Although both segments were certainly still present in New Orleans, their days of domination seem long gone.
Refocused EHR Vendors
Absent EHR vendors such as Cerner, McKesson, and Siemens were seen as longstanding cornerstones of the AHIMA exhibit hall. Then, when terms such as meaningful use and certified EHR became part of health care's vocabulary, seemingly dozens of lesser-known vendors and new start-ups emerged, convinced their stage 1 certifications were golden tickets to long-term business success.
But it didn't take long before the wannabes ran out of venture capital money and disappeared from existence, while many that did survive completely shifted their focus to the IT audience, turning their back on HIM participants who were no longer seen as the primary decision makers or even (in their minds) effective influencers. Then, as relative newcomer epic seized market control, even some of the veteran players, such as Siemens, chose to sell off and exit the market.
The refocus of the EHR vendors away from the AHIMA fold was self-justified by thinking such purchasing decisions would be driven by IT and the CFO, which often was true. Some vendors actively fanned the flames of traditional hospital politics, aggressively pitching their products to IT as cost-effective eliminators of transcription and coding labor, thus treating HIM objections to their new meaningful use workflow strategies as obsolete and unwelcome hurdles to their inevitable success.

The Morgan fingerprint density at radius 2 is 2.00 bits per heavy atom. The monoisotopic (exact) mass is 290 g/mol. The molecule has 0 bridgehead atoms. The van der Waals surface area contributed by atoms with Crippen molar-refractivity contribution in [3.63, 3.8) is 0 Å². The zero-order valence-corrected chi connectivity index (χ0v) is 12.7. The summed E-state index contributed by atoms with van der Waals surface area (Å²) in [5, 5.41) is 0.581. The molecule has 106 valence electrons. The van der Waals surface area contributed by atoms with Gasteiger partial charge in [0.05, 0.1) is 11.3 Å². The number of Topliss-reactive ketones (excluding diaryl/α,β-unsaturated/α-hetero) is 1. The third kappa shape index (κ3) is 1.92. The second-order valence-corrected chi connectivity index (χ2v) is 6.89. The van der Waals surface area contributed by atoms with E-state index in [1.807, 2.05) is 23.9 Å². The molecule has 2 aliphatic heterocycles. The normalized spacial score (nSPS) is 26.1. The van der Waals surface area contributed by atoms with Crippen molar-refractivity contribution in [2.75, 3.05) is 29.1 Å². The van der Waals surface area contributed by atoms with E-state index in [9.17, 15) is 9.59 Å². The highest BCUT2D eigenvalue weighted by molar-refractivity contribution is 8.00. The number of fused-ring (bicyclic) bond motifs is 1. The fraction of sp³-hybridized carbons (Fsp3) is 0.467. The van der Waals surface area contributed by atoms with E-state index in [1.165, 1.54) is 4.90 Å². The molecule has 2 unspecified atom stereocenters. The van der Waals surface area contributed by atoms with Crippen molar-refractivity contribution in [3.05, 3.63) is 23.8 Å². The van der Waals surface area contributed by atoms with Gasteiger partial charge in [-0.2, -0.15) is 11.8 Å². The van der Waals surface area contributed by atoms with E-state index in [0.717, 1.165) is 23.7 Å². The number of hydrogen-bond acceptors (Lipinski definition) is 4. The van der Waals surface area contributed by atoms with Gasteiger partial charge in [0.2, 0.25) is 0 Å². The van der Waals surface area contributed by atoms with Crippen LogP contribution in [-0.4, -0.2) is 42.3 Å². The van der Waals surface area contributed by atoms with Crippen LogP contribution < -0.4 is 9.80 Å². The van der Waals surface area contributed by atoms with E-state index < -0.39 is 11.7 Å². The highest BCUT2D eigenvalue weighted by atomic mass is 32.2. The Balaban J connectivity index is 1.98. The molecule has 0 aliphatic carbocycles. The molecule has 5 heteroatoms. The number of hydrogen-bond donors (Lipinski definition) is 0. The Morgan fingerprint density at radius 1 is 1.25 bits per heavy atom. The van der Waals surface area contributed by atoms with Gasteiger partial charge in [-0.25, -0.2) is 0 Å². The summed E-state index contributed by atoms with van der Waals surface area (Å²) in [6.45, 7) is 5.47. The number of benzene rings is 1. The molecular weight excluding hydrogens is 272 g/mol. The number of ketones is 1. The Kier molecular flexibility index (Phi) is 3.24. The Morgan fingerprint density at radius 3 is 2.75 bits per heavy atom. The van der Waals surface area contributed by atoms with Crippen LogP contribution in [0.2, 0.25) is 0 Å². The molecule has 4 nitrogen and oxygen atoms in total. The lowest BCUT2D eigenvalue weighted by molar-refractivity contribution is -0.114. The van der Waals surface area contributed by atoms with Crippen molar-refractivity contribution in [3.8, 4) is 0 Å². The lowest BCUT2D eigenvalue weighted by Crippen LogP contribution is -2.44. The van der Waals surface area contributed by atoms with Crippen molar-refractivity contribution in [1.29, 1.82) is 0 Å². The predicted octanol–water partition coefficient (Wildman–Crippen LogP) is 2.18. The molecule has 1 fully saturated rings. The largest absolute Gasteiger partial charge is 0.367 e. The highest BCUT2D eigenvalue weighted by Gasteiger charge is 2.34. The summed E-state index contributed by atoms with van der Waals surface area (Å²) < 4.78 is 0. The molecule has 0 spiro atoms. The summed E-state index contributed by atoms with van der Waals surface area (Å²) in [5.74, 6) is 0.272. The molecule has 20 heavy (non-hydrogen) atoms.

Although many are gone while others are significantly smaller on the show floor, what we've learned is that even though initial sales were indeed made through IT, it's HIM's responsibility to make these systems work on a day-to-day basis. And now that stage 3 of meaningful use has pushed out further than the long-awaited ICD-10 adoption, and certified EHR incentives (or nonadoption penalties) can be measured against well-documented total operating costs, again it's the HIM department that, in large part, will determine who stays and who goes as those initial contracts expire. It will be interesting to see these dynamics play out and watch which EHR vendors ultimately decide to recommit to AHIMA.
Arguably, the largest impact to the AHIMA exhibit floor has been caused by the departure of MTSO vendors. Inherently tied to the rise in EHR technology designed to shift report creation efforts solely to physicians, today's transcription market is significantly smaller than its former self.
Early EHR implementations at major hospital chains such as Kaiser and Catholic Health West had a huge impact on MTSOs that drew large percentages of their revenue from this deeper end of the industry pool. To replace this significant lost income, a few large venture capital-backed firms shifted to merger acquisition mode to keep their top line revenue numbers up for Wall Street, gobbling up scores of small to medium-sized industry players that still had their business volumes intact but lacked the in-house technology to compete in an EHR-driven marketplace.